I'm not bitter. I've had a good run. Payne is the franchise. He's drawing more than the Young Firebrand used to. So what if I don't like his shtick, or him? Red Stick got made by better guys than me, guys like Ernie and the Yokels. It's not only fair that I put Payne over, it's the way to ensure we get to keep lacing up our boots.

            I get to the venue early to run up and down the bleachers a few times and slam a couple brews with the locker room boys. Iceberg comes up to me, big smile, says he appreciates me putting him over. Glad to do the honors, I say. Deb comes backstage with her boy. I notice how round her belly's getting. She's got a present for me wrapped in butcher paper.

            It's a gift from her brother, who's friends with some of the coastal chiefs. She says it's a loan. Inside are elegant rawhide hoops and musty old eagle plumes. I try it on.

            The drums start. I walk out to ringside with my warbonnet on, passing the wire kennels that house our two broken-down timberwolves. One is taking a nap. The other's had soda dumped all over her by a fan.

            Payne comes out to a big pop from the crowd. We're locked inside the cage.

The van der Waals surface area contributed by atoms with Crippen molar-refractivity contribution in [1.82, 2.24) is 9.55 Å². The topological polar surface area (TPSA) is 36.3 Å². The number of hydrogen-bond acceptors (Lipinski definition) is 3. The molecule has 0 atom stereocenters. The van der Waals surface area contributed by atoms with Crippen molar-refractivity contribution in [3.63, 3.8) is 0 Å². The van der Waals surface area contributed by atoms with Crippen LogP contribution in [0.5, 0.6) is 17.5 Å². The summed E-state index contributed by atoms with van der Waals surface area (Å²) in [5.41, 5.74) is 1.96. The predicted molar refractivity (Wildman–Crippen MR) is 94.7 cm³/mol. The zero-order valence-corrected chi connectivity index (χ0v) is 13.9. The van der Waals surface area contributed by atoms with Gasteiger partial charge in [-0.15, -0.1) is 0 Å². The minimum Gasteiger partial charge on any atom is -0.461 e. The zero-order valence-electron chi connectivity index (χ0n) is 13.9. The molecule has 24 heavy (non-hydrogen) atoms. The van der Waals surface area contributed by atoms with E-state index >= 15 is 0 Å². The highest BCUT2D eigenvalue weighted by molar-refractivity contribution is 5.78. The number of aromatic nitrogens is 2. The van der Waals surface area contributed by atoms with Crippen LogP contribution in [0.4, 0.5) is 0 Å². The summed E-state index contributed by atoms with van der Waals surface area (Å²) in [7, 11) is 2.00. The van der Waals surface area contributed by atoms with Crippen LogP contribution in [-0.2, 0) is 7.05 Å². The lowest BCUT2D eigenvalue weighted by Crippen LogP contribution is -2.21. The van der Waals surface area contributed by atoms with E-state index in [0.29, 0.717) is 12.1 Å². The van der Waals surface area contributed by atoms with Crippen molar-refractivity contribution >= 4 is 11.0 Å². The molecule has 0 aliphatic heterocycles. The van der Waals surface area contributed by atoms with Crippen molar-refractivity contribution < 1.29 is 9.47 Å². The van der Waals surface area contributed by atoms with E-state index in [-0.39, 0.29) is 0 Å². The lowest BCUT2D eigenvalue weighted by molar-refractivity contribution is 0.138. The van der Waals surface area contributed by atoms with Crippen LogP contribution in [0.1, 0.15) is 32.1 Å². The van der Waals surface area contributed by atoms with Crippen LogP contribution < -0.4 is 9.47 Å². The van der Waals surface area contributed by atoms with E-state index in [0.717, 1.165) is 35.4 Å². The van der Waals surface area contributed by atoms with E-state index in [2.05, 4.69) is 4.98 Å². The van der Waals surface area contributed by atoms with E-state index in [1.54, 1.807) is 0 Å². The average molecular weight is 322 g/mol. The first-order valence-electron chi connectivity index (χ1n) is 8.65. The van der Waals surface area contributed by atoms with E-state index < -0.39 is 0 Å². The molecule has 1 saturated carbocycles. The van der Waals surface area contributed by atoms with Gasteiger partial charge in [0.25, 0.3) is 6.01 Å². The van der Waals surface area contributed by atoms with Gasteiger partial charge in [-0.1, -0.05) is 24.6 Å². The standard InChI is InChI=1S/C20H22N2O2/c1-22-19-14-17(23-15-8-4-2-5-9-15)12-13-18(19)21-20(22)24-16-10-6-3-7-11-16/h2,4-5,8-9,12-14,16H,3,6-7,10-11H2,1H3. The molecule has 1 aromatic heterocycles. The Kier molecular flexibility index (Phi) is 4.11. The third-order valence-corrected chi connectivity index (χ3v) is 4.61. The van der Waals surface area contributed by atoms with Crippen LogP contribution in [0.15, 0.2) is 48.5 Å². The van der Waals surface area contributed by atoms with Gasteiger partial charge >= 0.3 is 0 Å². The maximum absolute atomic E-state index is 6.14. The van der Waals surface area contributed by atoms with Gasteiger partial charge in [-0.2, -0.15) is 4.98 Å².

He overpowers me and shoves me into the corner and stomps me, real stomps, till I'm seeing test patterns and the crowd is a loud liquid poured into my ears. I fight to my feet and endure a bodyslam. Iceberg Irish whips me into the cage but I swing the momentum, planting him into the wire mesh. I grind his face into it. I kick him. My back suplex is butter-smooth, but this time I stiffen it, just a bit, so Payne understands.

            He muscles up and we slug it out. He potatoes me pretty good. The next day my face will look like a mumps outbreak. He tries for a sunset flip but I kick him in the throat and bulldog him into the canvas. When he staggers up I nail him with the Buffalo Lance.

            It's the cue for the end. Our story goes like this: the Lance has won me the match. I climb up the cage and throw my leg over the top. All I have to do is drop down to the outside and the title is mine. But Red Stick hesitates. There in the ring is an unconscious white man, a man who's dogged him for months, ravished his woman and done evil to his way of life. Instead of dropping down he--I--mount the top of the cage and soar down upon him with an elbow drop.

            In the aftermath of that carnage, it's whoever can get to their feet first. I'll start for the cage door. Then, last-second, Payne will pull himself up the cage by sheer intestinal fortitude, dropping down a split second before I crawl out the doorway.

            It's a long way down from the top of the cage. I look at the long drop that means victory, and the shorter drop that means revenge on my mortal foe. And I go for it.